Laboratory diagnosis of viral infection

LABORATORY DIAGNOSIS OF VIRAL INFECTIONS

 

Specimen collection and transport:

 

            Viral shedding is usually greatest during the early stages of infection, so the best specimens are those collected as early as possible. Specimens should be collected as aseptically as possible. Aspirated secretions are often preferable, but swabs are easier to use for collection. Tissue samples must be kept moist. Viral transport medium can be used. It is optimal to process viral specimens for culture immediately. However, if specimens cannot be processed immediately after collection, they should be stored at 40 C. Specimens should not be frozen unless a significant delay (greater than 4 days) in processing occurs. In that case, specimens should be frozen and held in a –700 C freezer. Do not freeze specimens at –200 C. This temperature facilitates the formation of ice crystals, which disrupts the host cells and result in significant loss of viral viability.

 

Appropriate Specimens:

 

A commonsense approach in selecting specimens for isolation is to collect the specimens from the infected site. However, if systemic, congenital, or generalized disease is involved, then specimens from multiple sites, including blood and CSF, as well as from the portals of entry or exit are appropriate.

 

Methods in Diagnostic virology:

            Three major methods are used to diagnose viral infections:

  • Direct detection of the virus in the clinical specimen.
  • Serologic antibody assays to detect viral antibodies.
  • Isolation of the virus in culture.

 

  1. Direct detection:

Direct detection methods are generally not as sensitive as culture methods.

Immunostaining:

Immunofluorescence can be a flexible tool used to detect various viral agents directly in clinical specimens. Some tests use direct fluorescence antibody, in which fluorescence labeled antibodies are incubated on fixed smears of host cells. A more specific test is the indirect immunofluorescent antibody test, which uses an unlabeled antibody to the virus that is then detected by a second immunolabeled antibody.

Enzyme immunoassay:

Various tests are available, but EIA test are often less sensitive than culture or fluorescent immunoassays (FA), so negative results are confirmed with culture, FA or gene amplification.

 

Optical immunoassay:

OIAs use silicon wafers coated with antibody as a means of viral detection. Virus combines with antibodies on the wafer and produces a reflection change in the silicon wafer.

Nucleic acid probes:

Nucleic acid hybridization tests can detect viruses from various clinical specimens.

Gene amplification assays:

Various gene amplification techniques are available for the amplification and detection of viruses. Different technologies include PCR, branched DNA (bDNA) and Nucleic acid sequence based amplification (NASBA).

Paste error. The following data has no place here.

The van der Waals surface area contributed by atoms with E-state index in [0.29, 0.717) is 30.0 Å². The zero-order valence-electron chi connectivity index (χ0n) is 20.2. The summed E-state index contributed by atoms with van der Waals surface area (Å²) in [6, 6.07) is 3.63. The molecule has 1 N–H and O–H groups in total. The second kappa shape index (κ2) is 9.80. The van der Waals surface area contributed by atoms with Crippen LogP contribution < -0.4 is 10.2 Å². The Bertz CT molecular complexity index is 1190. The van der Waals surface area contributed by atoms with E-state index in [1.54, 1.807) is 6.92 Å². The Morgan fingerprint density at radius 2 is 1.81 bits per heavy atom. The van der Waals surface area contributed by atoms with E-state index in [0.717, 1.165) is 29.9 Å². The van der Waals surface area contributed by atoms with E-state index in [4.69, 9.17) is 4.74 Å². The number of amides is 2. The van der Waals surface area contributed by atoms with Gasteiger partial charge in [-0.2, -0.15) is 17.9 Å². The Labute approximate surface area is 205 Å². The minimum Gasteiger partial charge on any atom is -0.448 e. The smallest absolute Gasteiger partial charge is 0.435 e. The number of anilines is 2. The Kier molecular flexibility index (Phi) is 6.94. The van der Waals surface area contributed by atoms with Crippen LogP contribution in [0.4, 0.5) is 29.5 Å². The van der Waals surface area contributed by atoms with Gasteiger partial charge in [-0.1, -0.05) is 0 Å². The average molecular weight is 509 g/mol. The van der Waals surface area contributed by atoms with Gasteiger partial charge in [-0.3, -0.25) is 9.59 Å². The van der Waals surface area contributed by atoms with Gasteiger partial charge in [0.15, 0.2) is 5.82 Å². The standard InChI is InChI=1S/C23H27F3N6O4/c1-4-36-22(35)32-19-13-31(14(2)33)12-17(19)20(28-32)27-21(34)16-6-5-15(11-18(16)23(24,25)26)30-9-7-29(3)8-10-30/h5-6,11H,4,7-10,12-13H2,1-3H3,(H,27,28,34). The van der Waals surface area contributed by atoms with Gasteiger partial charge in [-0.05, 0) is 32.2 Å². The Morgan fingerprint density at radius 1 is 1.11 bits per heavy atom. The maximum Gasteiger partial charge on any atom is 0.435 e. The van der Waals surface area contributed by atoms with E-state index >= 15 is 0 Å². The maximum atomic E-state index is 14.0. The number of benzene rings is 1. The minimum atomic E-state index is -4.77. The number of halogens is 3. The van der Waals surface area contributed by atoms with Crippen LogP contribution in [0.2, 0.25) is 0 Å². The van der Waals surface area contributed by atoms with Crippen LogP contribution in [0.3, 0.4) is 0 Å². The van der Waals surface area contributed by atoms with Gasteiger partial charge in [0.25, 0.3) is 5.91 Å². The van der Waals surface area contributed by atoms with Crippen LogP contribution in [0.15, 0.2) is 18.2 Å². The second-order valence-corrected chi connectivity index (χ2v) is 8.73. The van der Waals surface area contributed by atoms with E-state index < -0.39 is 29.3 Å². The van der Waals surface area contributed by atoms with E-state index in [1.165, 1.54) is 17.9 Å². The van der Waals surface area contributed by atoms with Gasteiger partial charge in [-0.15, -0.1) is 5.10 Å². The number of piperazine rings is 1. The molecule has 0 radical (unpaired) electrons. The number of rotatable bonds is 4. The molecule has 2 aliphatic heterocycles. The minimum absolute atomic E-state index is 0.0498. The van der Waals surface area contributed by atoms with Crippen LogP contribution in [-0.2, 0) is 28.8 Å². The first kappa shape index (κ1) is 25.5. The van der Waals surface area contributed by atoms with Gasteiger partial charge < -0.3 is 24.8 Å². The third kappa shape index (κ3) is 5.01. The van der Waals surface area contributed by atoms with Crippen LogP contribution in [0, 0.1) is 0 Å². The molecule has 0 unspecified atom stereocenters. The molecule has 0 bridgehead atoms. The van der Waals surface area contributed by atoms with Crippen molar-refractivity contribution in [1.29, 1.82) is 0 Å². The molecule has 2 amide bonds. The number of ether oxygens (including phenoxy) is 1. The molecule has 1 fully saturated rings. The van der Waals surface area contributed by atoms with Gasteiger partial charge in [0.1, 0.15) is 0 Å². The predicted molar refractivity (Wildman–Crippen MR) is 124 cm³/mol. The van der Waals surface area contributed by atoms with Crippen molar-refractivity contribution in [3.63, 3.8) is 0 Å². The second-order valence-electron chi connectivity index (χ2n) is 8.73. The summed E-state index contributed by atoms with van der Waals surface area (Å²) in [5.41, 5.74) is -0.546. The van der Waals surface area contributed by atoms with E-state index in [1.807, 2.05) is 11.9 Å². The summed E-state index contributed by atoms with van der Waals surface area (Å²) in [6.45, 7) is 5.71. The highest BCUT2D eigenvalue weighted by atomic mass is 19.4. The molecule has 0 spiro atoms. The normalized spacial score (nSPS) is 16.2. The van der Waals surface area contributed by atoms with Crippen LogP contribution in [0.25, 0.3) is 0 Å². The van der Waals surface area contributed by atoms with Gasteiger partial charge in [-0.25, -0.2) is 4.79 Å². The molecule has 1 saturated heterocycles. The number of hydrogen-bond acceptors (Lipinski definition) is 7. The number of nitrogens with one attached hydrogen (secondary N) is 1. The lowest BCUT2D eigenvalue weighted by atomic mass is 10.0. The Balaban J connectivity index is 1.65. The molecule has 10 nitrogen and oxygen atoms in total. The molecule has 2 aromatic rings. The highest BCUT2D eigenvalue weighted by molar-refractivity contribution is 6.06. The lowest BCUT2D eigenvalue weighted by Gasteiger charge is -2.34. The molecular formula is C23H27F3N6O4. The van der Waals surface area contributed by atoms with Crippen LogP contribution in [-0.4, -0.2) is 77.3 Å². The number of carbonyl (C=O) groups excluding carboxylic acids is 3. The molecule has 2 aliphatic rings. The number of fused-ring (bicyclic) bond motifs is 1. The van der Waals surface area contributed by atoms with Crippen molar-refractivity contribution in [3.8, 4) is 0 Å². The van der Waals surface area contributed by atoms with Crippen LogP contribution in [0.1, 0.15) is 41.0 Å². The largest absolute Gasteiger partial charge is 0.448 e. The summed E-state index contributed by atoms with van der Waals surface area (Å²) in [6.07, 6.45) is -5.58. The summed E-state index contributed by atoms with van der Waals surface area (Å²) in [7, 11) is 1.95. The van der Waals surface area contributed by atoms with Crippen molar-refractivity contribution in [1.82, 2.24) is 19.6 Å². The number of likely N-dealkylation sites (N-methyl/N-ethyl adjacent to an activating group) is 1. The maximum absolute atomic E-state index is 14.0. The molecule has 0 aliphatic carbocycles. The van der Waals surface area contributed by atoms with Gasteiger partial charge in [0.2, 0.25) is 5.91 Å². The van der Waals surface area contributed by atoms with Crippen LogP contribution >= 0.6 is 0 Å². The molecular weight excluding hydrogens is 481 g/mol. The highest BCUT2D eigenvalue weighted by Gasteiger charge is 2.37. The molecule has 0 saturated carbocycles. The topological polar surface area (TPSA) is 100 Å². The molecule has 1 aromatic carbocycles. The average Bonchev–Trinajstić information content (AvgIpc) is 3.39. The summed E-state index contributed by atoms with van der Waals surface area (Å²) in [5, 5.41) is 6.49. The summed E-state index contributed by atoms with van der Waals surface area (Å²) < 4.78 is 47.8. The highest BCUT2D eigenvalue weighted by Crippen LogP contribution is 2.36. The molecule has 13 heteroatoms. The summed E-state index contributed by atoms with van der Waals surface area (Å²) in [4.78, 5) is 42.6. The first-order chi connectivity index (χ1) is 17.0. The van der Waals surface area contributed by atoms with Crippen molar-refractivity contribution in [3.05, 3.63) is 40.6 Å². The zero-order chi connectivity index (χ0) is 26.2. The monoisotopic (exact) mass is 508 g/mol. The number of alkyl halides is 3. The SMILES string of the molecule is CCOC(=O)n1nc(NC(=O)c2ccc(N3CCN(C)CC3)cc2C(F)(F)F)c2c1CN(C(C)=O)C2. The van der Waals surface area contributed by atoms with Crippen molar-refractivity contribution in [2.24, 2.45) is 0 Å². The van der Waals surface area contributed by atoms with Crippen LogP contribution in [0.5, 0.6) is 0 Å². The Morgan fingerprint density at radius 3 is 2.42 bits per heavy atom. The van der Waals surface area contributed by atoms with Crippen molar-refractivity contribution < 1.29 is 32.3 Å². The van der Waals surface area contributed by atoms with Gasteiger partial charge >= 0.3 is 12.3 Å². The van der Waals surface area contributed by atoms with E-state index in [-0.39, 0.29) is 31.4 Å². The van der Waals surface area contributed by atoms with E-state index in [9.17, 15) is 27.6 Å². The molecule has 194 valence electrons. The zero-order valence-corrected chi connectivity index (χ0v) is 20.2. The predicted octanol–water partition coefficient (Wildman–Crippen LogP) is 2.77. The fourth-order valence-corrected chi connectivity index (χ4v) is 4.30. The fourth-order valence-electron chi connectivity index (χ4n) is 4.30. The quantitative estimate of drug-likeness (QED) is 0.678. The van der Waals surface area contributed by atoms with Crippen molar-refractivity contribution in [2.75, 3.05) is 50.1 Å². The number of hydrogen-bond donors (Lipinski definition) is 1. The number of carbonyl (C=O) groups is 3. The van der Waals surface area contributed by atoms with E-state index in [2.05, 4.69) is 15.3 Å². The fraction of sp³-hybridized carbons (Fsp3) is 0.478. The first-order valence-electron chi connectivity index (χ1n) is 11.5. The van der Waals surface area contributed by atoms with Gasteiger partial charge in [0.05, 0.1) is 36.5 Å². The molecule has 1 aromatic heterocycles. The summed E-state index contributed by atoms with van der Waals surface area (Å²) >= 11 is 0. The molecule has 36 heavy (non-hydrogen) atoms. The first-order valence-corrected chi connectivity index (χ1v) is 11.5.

Electron microscopy:

It is now becoming rare asset in clinical laboratories, yet it can detect noncultivable viruses from clinical specimens.

 

 

 

Light microscopy:

Many viruses form characteristic inclusion bodies in infected cells. These inclusions can be detected in cell scrapings from infected sites, e.g., Negri bodies in rabies.

 

  1. Serologic assays:

Viral serology provide limited information and certain problems are inherent in the methods.

  1. Serologic assays measure host response rather than detect virus.
  2. The antibody producing capabilities of human host varies widely.
  3. The antibody level does not necessarily correlate with the acuteness or activity of the infection.

Paired sera demonstrating seroconversion or a four-fold rise in titer are

required to establish a diagnosis of recent infection.

 

  1. Viral isolation:

In clinical virology, isolating virus is still the gold standard technique.

Traditionally three methods are used for isolation of viruses in diagnostic virology: cell culture, animal inoculation, and embryonated eggs. Cell culture techniques are most commonly used. Animal inoculation is extremely costly and used only as a special resource and in reference or research laboratories. Embryonated eggs are rarely used.

 

Cell cultures for viral isolation:

Cell cultures can be divided into three categories: primary, diploid, and continuous. Primary cell culture is obtained from tissue removed from an animal. The tissue is finely minced and then treated with an enzyme to further disperse individual cells. The cells are then seeded onto a surface to form a monolayer. With primary cell lines, only very limited cell division occurs.  The commonly used primary cell culture is primary monkey kidney (PMK). Diploid cell cultures can divide, but passage is limited to 50 generations. Human neonatal lung (HNL) is a standard diploid cell culture used in clinical virology. Continuous cell cultures have variable numbers of chromosomes and are capable of indefinite passage. Hep2 (human laryngeal carcinoma), A549 (human lung cancer) and Vero (monkey kidney) are example of continuous cell lines used in diagnostic virology.

 

Cytopathic effects on cell cultures for presumptive identification of viral agents:

Cell cultures can be used for presumptive identification because of a characteristic CPE that viruses produce on certain cells.

 

Virus

Cell culture CPE
Herpes simplex virus Hep2 Large, rounded cells
Cytomegalovirus Human diploid

Fibroblast

Large, rounded cells
Varicella zoster virus Human diploid

Fibroblast

Foci or rounded cells;

possible syncytia

Enterovirus Hep2 Refractile, round cells in clusters
Adenovirus Hep2 Large, rounded cells in clusters
RSV Hep2 Syncytia

 

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